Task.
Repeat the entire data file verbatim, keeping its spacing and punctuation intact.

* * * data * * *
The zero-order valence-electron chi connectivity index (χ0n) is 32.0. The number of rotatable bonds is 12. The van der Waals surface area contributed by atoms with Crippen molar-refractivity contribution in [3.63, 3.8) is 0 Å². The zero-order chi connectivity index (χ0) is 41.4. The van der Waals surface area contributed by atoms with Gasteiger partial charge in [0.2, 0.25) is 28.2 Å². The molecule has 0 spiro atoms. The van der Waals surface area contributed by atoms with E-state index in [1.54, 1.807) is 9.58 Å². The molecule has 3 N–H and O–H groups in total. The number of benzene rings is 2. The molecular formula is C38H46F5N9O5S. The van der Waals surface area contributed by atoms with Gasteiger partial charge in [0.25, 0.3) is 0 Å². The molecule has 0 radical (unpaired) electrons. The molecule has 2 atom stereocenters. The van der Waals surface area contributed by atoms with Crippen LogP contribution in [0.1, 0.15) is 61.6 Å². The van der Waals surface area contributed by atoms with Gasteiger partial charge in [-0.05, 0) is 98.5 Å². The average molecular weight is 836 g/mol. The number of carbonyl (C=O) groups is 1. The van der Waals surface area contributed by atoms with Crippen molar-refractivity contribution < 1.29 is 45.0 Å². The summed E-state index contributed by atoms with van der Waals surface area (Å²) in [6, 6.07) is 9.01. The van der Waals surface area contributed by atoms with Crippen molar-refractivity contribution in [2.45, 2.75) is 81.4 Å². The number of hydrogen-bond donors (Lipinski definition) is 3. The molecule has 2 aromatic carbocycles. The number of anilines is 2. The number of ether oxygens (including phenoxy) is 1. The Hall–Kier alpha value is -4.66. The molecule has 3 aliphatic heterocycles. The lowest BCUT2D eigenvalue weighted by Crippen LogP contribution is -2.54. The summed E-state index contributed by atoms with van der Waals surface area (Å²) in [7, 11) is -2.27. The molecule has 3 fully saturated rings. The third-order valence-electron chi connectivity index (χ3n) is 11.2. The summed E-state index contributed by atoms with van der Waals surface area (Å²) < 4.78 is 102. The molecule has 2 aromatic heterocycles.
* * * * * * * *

The zero-order valence-electron chi connectivity index (χ0n) is 32.0. The number of rotatable bonds is 12. The van der Waals surface area contributed by atoms with Crippen molar-refractivity contribution in [3.63, 3.8) is 0 Å². The zero-order chi connectivity index (χ0) is 41.4. The van der Waals surface area contributed by atoms with Gasteiger partial charge in [0.2, 0.25) is 28.2 Å². The molecule has 0 spiro atoms. The van der Waals surface area contributed by atoms with E-state index in [1.54, 1.807) is 9.58 Å². The molecule has 3 N–H and O–H groups in total. The number of benzene rings is 2. The molecular formula is C38H46F5N9O5S. The van der Waals surface area contributed by atoms with Gasteiger partial charge in [0.25, 0.3) is 0 Å². The molecule has 0 radical (unpaired) electrons. The molecule has 2 atom stereocenters. The van der Waals surface area contributed by atoms with Crippen LogP contribution in [0.1, 0.15) is 61.6 Å². The van der Waals surface area contributed by atoms with Gasteiger partial charge in [-0.05, 0) is 98.5 Å². The average molecular weight is 836 g/mol. The number of carbonyl (C=O) groups is 1. The van der Waals surface area contributed by atoms with Crippen molar-refractivity contribution < 1.29 is 45.0 Å². The summed E-state index contributed by atoms with van der Waals surface area (Å²) in [6, 6.07) is 9.01. The van der Waals surface area contributed by atoms with Crippen molar-refractivity contribution in [2.45, 2.75) is 81.4 Å². The number of hydrogen-bond donors (Lipinski definition) is 3. The molecule has 2 aromatic carbocycles. The number of anilines is 2. The number of ether oxygens (including phenoxy) is 1. The Hall–Kier alpha value is -4.66. The molecule has 3 aliphatic heterocycles. The lowest BCUT2D eigenvalue weighted by Crippen LogP contribution is -2.54. The summed E-state index contributed by atoms with van der Waals surface area (Å²) in [7, 11) is -2.27. The molecule has 3 fully saturated rings. The third-order valence-electron chi connectivity index (χ3n) is 11.2. The summed E-state index contributed by atoms with van der Waals surface area (Å²) < 4.78 is 102. The molecule has 2 aromatic heterocycles.